ACR Bulletin October 2016

Final Read

Pooja R. Voria, MD, MBA

final read

Q: What would you say to a young physician considering radiology?

To be honest, I went into medical school thinking that I would be a cardiothoracic surgeon. I wasn't even considering radiology.

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3 Things to Read Today

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This week we’re looking at the use of MRI over ultrasound to find deadly cancer in cirrhosis patients, why some men are at greater risk than others when receiving prostate cancer therapy, and more.

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Becoming a Change Leader

This year’s RLI Summit discussed machine learning and how to place patients in the center of care.GettyImages 504365817

September 8-11 2016, marked another successful collaboration between the Radiology Leadership Institute(RLI)® through the American College of Radiology and one of the nation's top business schools, Babson College.

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A Life’s Passion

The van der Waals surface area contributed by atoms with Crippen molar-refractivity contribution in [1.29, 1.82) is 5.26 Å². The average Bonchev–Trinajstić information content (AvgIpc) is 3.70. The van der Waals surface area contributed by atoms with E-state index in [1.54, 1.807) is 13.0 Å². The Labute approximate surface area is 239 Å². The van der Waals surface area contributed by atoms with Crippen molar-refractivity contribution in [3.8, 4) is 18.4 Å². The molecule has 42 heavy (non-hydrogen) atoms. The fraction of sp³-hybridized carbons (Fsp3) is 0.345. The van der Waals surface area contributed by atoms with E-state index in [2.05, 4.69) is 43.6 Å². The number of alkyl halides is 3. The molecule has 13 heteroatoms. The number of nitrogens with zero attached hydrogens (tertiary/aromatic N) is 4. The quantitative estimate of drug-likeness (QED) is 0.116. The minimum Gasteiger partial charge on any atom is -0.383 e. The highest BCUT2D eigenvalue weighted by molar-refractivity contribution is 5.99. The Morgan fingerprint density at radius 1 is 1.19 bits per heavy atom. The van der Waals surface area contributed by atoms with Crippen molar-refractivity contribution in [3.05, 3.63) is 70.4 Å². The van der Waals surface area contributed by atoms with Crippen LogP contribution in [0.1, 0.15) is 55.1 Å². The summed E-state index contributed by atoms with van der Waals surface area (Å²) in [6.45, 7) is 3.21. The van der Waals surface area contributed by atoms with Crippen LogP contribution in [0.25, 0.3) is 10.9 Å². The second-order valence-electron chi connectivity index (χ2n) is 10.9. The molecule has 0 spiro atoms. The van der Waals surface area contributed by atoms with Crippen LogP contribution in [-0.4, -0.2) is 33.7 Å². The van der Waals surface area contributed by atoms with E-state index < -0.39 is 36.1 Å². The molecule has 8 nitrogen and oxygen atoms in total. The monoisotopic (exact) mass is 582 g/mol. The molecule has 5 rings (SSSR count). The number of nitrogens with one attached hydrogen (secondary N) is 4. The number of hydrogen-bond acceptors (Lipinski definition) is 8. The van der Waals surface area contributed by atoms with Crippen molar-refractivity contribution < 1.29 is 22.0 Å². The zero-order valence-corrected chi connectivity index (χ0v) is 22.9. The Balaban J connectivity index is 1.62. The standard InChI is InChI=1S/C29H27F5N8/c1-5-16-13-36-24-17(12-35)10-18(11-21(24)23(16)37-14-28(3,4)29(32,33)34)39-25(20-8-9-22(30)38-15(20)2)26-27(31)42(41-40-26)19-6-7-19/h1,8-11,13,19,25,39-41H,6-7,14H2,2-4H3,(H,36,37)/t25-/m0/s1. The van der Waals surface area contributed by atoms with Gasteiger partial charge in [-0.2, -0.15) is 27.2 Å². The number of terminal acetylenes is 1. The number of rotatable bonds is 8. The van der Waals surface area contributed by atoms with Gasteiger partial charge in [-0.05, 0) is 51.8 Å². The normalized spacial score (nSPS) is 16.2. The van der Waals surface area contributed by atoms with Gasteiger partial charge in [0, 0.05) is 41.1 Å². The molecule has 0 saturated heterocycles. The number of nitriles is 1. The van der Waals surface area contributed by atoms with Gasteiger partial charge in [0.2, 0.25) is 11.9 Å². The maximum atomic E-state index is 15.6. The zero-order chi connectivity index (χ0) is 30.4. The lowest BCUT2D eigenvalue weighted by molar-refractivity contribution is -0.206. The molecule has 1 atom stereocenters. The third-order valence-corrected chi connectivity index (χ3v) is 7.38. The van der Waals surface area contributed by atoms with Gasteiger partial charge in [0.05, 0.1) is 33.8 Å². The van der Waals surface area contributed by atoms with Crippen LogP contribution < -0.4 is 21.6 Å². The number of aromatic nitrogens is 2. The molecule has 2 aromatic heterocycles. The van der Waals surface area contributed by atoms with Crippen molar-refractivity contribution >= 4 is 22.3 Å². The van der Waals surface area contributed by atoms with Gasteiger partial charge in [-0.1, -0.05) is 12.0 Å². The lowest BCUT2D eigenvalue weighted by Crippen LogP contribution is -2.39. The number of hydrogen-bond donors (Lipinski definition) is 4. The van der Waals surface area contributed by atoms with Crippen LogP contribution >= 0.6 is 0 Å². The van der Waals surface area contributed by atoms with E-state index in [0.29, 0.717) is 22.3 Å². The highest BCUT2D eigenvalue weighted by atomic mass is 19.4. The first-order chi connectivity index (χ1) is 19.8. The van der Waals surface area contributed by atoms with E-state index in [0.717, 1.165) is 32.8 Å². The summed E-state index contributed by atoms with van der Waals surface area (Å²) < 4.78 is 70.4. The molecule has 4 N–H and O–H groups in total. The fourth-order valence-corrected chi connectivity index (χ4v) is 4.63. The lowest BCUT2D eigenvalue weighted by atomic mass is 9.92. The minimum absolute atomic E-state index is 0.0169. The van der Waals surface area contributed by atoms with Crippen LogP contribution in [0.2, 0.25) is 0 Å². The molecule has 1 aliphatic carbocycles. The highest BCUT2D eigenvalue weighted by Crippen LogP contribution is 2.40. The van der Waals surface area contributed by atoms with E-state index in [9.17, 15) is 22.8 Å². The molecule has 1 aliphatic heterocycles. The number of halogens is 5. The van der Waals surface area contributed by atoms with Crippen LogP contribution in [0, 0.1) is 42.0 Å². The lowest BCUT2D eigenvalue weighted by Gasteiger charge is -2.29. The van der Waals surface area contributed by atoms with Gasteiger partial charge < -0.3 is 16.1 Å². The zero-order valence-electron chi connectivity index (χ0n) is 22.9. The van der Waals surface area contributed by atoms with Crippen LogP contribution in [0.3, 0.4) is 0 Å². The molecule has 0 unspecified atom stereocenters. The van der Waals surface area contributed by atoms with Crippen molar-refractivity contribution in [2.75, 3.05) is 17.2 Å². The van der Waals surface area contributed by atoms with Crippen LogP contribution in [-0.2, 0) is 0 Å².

Michael N. Linver, MD, found his calling in breast imaging.lifes passion

Michael N. Linver, MD, FACR, director of mammography at X-Ray Associates of New Mexico, is a distinguished breast imaging radiologist who has helped proliferate modern mammography techniques in the United States.

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JACRⓇ September 2016 HighlightsJACRBlog

The September Issue of the JACRⓇ covers sharing cases on social media, bundled payments, state legislative fellowships, and the “unknown” in radiology education, among other things. Here are a handful of articles of special interest to radiologists in training.

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Out of the Dark

The Johns Hopkins Radiology Resident Consult ServiceJohn Hopkins